Project Ideas

What Can I Make With Squishy & Serenity?

I’m pretty lucky: I love knitting, sharing my joy with others and working with splendid yarns.  There’s been a lot of lovely stuff coming into Wool & Grace lately.  My exuberant sample knitting has a lot to do with my own selfish desire to play with these lovely fibers.  Recently we received a heaping load of fingering weight yarns from Anzula, and being wrapped up in other projects, I haven’t had a chance to delve into these lovely yarns.

That is about to change.  Right now, I’m just considering what I should knit up with these special yarns and I’m about to share that with you. Before I get started, let’s talk about our new fibers from Anzula: Squishy and Serenity.

Squishy is Anzula’s workhorse fingering weight yarn.  It just happens to be a delicious and luxurious workhorse yarn.  Squishy is a blend of mostly merino, with a dash of nylon (for durability) and cashmere (for sublime softness, of course).  Squishy is soft and round with a lot of twist.  It’ll give you great stitch definition, which makes it a great candidate for lace, color-work and cables.  It’ll also be a breeze to knit. We have hand-dyed solids that give a bit of depth to the fabric you knit up.  They happen to be solid enough that their hand-dyed quality won’t interfere with any stitch patterns you knit up.  That said, this yarn makes stockinette stitch look like a ball gown.  Squishy comes in plump, 385-yard skeins and they are $36 a skein.

Serenity has so many of the same qualities as Squishy: it’s soft, round with a ton of twist. It’s good for all of those same things that Squishy is good for.  The thing is, it’s 100% cashmere.  I mean, it’s 100% scrum-diddlyumpious, indulgent, beautiful and yummy cashmere yarn.  Remember all those nice things I just said about Squishy?  They all ring true for Serenity.  The difference is that it’s cashmere, and you choose to indulge because you love yourself and you know you deserve it.  Serenity skeins are 185 yards and $48.

Having said all of that, most of the patterns I mention below are great for Squishy and Serenity.  There are a few that, IMHO, should be made in cashmere because they are timeless and lovely smaller pieces that would be treasured heirlooms for yourself or for loved ones.  Now, let’s jump in.

Rochambeau Cowlette by Carina Spencer

I wrote about Carina Spencer’s designs last year, and I can’t remember if I mentioned her  Rochambeau Cowlette.  I like this lace cowl, which gets its edge from its shape. I like the idea of it worn like a piece of jewelry, and it’s light enough that it can be worn throughout the year.  Using under 350 yards, one skein of Squishy or two skeins of Serenity will get this project done.  I love that you get a lot of look with not-a-lot of yardage.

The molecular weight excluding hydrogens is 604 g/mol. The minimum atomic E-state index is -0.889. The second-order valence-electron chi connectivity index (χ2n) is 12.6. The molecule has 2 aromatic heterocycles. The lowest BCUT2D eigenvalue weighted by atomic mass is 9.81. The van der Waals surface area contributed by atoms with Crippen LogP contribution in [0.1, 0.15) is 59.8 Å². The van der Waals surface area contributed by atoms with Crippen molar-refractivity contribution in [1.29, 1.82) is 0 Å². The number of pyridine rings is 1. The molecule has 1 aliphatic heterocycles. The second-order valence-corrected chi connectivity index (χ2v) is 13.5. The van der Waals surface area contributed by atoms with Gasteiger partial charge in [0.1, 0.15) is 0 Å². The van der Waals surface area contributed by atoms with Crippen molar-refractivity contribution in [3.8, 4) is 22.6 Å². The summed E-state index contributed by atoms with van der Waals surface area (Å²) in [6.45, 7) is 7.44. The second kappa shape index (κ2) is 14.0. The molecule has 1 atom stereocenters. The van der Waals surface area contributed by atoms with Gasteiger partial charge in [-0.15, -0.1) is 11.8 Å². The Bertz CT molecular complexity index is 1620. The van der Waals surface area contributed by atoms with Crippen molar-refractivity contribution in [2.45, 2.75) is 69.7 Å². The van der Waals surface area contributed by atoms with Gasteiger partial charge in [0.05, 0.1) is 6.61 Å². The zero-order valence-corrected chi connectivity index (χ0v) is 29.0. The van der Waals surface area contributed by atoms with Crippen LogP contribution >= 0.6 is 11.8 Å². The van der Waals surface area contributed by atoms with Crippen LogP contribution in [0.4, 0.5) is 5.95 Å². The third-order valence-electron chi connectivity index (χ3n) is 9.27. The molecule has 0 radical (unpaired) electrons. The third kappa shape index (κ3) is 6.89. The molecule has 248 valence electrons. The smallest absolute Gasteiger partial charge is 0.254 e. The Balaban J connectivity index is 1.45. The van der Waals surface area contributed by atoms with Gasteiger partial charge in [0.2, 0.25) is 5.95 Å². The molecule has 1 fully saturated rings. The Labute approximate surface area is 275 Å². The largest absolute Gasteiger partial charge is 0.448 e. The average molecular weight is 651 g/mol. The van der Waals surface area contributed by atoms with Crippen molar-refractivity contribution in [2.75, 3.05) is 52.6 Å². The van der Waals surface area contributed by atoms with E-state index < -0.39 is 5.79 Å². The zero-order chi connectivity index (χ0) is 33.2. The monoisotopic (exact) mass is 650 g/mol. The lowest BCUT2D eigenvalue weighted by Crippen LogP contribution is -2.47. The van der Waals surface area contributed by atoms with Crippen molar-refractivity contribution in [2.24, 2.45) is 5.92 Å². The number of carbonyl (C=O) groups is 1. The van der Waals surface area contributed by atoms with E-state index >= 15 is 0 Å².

Crofton by Taiga Hilliard Designs

I love Crofton.  It’s a modern triangular shawl, and it makes use of Squishy’s full skeins, but you add those pops of stripes with Squishy Skeinettes!  That means, if you’re having trouble deciding between a big Squishy skein or their adorable Skeinettes, Crofton solves your problems. Having worked this sort of shawl before, I can also tell you that this is a fun way to learn and play with intarsia.

Aeque by Hilary Smith Callis

By the way, another great way to make use of the Squishy Skeinettes is with Aeque, a gradient cowl from Hilary Smith Callis.  She wrote this lovely, wearable and simple cowl just for Squishy Skeinettes.

Découverte by Julie Hoover

I’ve loved Julie Hoover’s wonderful vest pattern, Découverte, for a long time.  It’s one of those pieces you can throw on over anything to add a distinctive and stylish touch to your look.  Plus, it will wear all through the year.  This piece is elegant and simple, which makes me think it might be my next sample-knitting project.

Joji Locatelli’s Vneck Boxy 

When our immensely talented Sarah came in wearing her Boxy sweater (pattern by Joji Locatelli) a couple a weeks ago, this family of sweaters jumped back on my radar.  Joji has written this classic in a fingering-weight yarn, worsted-weight yarn, with buttoned sleeves and as a cape.  I really like the v-neck version, which feels like a piece I could wear over shorts for a breezy evening at the beach just as easily as I could wear it in the winter.

Plein Soleil by Isabell Kraemer

Fresh off an entirely delightful Isabell Kraemer project, it’s easy to find lots of her patterns that would be fabulous for Squishy or Serenity, but I particularly like the various textures involved in her Plein Soleil shawl.  There’s always a little something going on… but not too much.  In the end, you’ll have a scrumptious and chic shawl to wear and love.

Morning Walk Hat by Ann Patterson

When I do my holiday shopping, I often come across absolutely beautiful cashmere beanies at boutiques and department stores that are $150 or more.  Of course the first thought to run through my head is “I could make that” and you could do.  These hats are always elegantly simple, and therefore easy to knit.  Maybe you’ll make something simple like Ann Patterson’s Morning Walk Hat (pictured above).  Or consider adding some texture or color with something like Jared Flood’s Treefolds or add in some color-work like that of Contrariwise from Elizabeth Elliott (pictured below).

Treefolds by Jared Flood © Brooklyn Tweed/Jared Flood
Contrariwise by Elizabeth Elliott 

Squishy is soft and lovely, but it’s a yarn that works hard and plays hard, too.  While everything about it is lovely, don’t be afraid to put it to work!  As for Serenity, Anzula has created a yarn that is every bit of scrumptious in one of the finest fibers out there.  If you love knitting and crochet, you’ll love this yarn.  We hope this has you feeling inspired, and ready to come see these lovely yarns for yourself!

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